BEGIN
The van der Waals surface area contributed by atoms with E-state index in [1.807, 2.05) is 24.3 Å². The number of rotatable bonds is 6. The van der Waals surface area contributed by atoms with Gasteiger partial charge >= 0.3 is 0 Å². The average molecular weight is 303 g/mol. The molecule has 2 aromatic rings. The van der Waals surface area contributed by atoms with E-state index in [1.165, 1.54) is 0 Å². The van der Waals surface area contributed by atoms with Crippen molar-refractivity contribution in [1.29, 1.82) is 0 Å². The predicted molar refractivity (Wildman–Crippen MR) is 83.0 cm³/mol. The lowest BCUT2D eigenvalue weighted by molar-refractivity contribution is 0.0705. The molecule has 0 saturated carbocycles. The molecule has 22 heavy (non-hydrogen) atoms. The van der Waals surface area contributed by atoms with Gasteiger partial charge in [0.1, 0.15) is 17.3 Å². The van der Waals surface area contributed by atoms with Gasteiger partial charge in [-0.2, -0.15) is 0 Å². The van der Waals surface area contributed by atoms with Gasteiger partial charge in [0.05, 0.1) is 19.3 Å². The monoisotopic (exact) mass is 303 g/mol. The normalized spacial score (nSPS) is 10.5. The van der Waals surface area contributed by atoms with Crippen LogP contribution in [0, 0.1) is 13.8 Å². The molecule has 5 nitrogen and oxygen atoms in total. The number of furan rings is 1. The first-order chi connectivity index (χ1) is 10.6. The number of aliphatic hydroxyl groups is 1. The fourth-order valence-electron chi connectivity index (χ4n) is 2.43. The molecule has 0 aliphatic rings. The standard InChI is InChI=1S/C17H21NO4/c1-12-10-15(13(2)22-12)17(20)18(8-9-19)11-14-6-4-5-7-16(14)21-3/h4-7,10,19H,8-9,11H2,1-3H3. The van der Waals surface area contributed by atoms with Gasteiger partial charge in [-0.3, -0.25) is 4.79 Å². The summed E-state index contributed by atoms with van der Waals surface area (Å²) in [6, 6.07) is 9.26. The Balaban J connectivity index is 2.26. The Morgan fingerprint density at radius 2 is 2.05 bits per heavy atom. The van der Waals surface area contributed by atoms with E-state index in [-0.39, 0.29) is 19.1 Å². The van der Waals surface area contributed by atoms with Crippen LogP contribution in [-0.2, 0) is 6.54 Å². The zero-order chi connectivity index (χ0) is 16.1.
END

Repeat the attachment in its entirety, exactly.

The van der Waals surface area contributed by atoms with E-state index in [1.807, 2.05) is 24.3 Å². The number of rotatable bonds is 6. The van der Waals surface area contributed by atoms with Gasteiger partial charge >= 0.3 is 0 Å². The average molecular weight is 303 g/mol. The molecule has 2 aromatic rings. The van der Waals surface area contributed by atoms with E-state index in [1.165, 1.54) is 0 Å². The van der Waals surface area contributed by atoms with Crippen molar-refractivity contribution in [1.29, 1.82) is 0 Å². The predicted molar refractivity (Wildman–Crippen MR) is 83.0 cm³/mol. The lowest BCUT2D eigenvalue weighted by molar-refractivity contribution is 0.0705. The molecule has 0 saturated carbocycles. The molecule has 22 heavy (non-hydrogen) atoms. The van der Waals surface area contributed by atoms with Gasteiger partial charge in [0.1, 0.15) is 17.3 Å². The van der Waals surface area contributed by atoms with Gasteiger partial charge in [-0.2, -0.15) is 0 Å². The van der Waals surface area contributed by atoms with Gasteiger partial charge in [0.05, 0.1) is 19.3 Å². The monoisotopic (exact) mass is 303 g/mol. The normalized spacial score (nSPS) is 10.5. The van der Waals surface area contributed by atoms with Crippen LogP contribution in [0, 0.1) is 13.8 Å². The molecule has 5 nitrogen and oxygen atoms in total. The number of furan rings is 1. The first-order chi connectivity index (χ1) is 10.6. The number of aliphatic hydroxyl groups is 1. The fourth-order valence-electron chi connectivity index (χ4n) is 2.43. The molecule has 0 aliphatic rings. The standard InChI is InChI=1S/C17H21NO4/c1-12-10-15(13(2)22-12)17(20)18(8-9-19)11-14-6-4-5-7-16(14)21-3/h4-7,10,19H,8-9,11H2,1-3H3. The van der Waals surface area contributed by atoms with Gasteiger partial charge in [-0.3, -0.25) is 4.79 Å². The summed E-state index contributed by atoms with van der Waals surface area (Å²) in [6, 6.07) is 9.26. The Balaban J connectivity index is 2.26. The Morgan fingerprint density at radius 2 is 2.05 bits per heavy atom. The van der Waals surface area contributed by atoms with E-state index in [-0.39, 0.29) is 19.1 Å². The van der Waals surface area contributed by atoms with Crippen LogP contribution in [-0.2, 0) is 6.54 Å². The zero-order chi connectivity index (χ0) is 16.1.